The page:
For the second year in a row I feel lucky and privileged to visit the Gallipoli peninsula.
It’s a 5 hour drive from Istanbul and after a ‘light’ lunch ha ha… beside the lovely fishing boat harbour in Gelibolu ( Turkish word to Gallipoli ) – where I fell in love with the fresh lemon stuffed olives .
We traveled a further 10 minutes and drove up the one way road to the Memorial sites.
The Gallipoli peninsula sits on the edge of the Agean sea the Strategic Dardanelles waterway continues onto the Sea of Marmara , the Bosphorous and the Black Sea.
It is now dotted with cemetaries and monuments acknowledging the 500.00 allied and Turkish soldiers who never made it back from form one of the bloodiest battles of world war 1
The crowds of Turkish visitors is humbling and it was noticeable to see the Australian and New Zealand visitors on this 100th commemorative year.
The loss of life is hard to comprehend and impossible to imagine the horrible conditions and despair when our young men were faced with the steep hills and trenches – in some cases only meters away from the turkish troops .
Chunuk Bair Is the highest point and here – 28,00 men who died here in August 1915
The bottom right photograph is the Mehmetcik Memorial – unveiled in 1985 – Atatturk eulogy unites the fallen sons of Turkey with the Allies dead .
Cannakkale sits on the narrowest point of the Dardenelles – it has always been a site of battles from as far back as 400 BC
Today the ferry links the European side where Gallipoli Peninsula sits to Cannakale in the Asian side and what we know as Turkey – although once called Anatalolia.
A city with a big university and army base . Its a lovely stop for a night and our seafood restaurant provided more delicious food.
Distances are long in Turkey and our next day started with a tour through the historical site of Troy.( Trova)
This is one of the most excavated sites in Turkey – and ruins have been excavated from as far back as 4000 BC – Troy was the site of huge city – its massive neat stonework and walls change gave us a brief glimpse into this famous site – and of course the story of the Trojan horse .
Its a good long drive today .We passed the small town of Ezine – famous for its cheese and I had seen this in the market in Istanbul.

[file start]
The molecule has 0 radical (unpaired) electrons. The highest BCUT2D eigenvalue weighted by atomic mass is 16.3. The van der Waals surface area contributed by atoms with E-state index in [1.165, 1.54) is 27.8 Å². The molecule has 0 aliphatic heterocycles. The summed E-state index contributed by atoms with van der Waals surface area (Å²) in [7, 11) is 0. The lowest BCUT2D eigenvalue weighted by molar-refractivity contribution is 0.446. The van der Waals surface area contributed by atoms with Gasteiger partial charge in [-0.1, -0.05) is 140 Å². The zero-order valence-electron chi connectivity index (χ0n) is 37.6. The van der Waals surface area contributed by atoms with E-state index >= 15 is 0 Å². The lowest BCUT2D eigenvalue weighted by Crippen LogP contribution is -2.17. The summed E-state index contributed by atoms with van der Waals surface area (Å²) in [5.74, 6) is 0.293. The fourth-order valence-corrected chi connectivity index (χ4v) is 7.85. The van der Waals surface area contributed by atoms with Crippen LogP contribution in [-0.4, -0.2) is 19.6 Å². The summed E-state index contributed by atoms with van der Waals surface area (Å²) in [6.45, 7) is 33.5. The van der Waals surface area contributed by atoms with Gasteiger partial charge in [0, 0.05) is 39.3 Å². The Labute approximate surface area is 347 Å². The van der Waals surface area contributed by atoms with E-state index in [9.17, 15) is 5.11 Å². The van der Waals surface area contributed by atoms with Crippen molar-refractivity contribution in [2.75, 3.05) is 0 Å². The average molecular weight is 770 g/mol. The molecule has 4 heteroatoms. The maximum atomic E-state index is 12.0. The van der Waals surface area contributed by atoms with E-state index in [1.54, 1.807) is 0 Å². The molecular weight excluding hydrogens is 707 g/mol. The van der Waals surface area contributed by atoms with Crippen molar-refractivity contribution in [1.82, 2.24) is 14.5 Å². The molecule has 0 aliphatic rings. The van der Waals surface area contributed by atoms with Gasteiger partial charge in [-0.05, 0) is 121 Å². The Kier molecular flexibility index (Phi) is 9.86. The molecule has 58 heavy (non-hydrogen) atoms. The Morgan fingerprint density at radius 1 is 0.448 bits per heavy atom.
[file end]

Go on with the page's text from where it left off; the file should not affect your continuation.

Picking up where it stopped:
For the next hour we drove with the edge of the Agean sea on our right – on the opposite side of the road there was miles of miles of condominiums surrounded by thousands of olive trees – I am not sure where all theses people swim in the summer , the beach is so narrow and very pebbly
By 1pm we arrived in the city of Edrimit. Alison and Hasan returned to the same amazing local restaurant as last year – which has been in the same family for many generations.
Don’t know why but I chose what could only be called a ‘hearty’ lunch of stuffed Eggplant , slow cooked lamb and spinach .. it was followed by a very nice sweet baba made with ricotta cheese and served with icecream on top.
I desperately needed a coffee and braved a Turkish coffee – I had to add little sugar !!! and it was OK !!
Evidently there are a lot of Nomads living in the hills behind the city and on our return to the bus we passed women selling baskets full of black and white mulberries and bright red cherries – I did buy some cherries – they cost 6 lire for 600 grams — approx $3 -pretty cheap .I am very weak when it comes to market stalls and would love to have bought lots more.
Our planned afternoon visit was to the dramatic ancient city of Pergamom, which sits above the city of Bergama. It was founded about 250 BC by the Greeks and became a huge metropolis with massive temples, a stadium , theatre, a huge forum and the steepest Amphitheatre I have ever seen – big enough to hold 10,000 people.
It was a famous learning centre and the library was renowned throughout the classical world .It supposedly had over 200,00 volumes made of fine calfskin – which Mark Antony later gave to Cleopatra as a wedding present.
It is extraordinary to walk through the excavated remains – huge perfectly chiseled blocks of stone, massive archways and beautifully carved columns.
It would certainly be a great visit for the Otago Polytechnics dry stone wall class.
It seems incredible that most of the artefacts are in the Bergama museum in Berlin.
Sadly many of Turkeys treasures are housed in European Museums.
Its humbling and a huge learning curve for most on my group . I wish my son Matthew was here – he studied classics and I know he would just love it.
We still had a good 2 1/2 hours to go to our two nights stop in Kusadasi . I know this hotel is going to be gorgeous and I am looking forward to the pool..